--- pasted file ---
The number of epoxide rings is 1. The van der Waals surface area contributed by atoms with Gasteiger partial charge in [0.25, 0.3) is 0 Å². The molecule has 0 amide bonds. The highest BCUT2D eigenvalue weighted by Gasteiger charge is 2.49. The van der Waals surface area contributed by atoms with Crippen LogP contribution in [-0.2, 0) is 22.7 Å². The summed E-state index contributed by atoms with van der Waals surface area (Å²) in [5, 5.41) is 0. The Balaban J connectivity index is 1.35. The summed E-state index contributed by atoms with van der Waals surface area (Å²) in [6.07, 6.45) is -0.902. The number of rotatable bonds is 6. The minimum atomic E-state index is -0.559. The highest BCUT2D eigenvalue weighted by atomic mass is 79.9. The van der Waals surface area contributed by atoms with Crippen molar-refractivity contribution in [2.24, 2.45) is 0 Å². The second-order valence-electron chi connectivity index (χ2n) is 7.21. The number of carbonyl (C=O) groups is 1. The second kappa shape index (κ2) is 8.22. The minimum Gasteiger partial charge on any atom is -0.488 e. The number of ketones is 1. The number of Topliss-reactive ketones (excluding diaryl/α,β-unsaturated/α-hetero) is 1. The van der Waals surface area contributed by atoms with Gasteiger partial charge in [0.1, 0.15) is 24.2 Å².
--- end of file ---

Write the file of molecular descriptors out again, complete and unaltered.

The number of epoxide rings is 1. The van der Waals surface area contributed by atoms with Gasteiger partial charge in [0.25, 0.3) is 0 Å². The molecule has 0 amide bonds. The highest BCUT2D eigenvalue weighted by Gasteiger charge is 2.49. The van der Waals surface area contributed by atoms with Crippen LogP contribution in [-0.2, 0) is 22.7 Å². The summed E-state index contributed by atoms with van der Waals surface area (Å²) in [5, 5.41) is 0. The Balaban J connectivity index is 1.35. The summed E-state index contributed by atoms with van der Waals surface area (Å²) in [6.07, 6.45) is -0.902. The number of rotatable bonds is 6. The minimum atomic E-state index is -0.559. The highest BCUT2D eigenvalue weighted by atomic mass is 79.9. The van der Waals surface area contributed by atoms with Crippen molar-refractivity contribution in [2.24, 2.45) is 0 Å². The second-order valence-electron chi connectivity index (χ2n) is 7.21. The number of carbonyl (C=O) groups is 1. The second kappa shape index (κ2) is 8.22. The minimum Gasteiger partial charge on any atom is -0.488 e. The number of ketones is 1. The number of Topliss-reactive ketones (excluding diaryl/α,β-unsaturated/α-hetero) is 1. The van der Waals surface area contributed by atoms with Gasteiger partial charge in [0.1, 0.15) is 24.2 Å².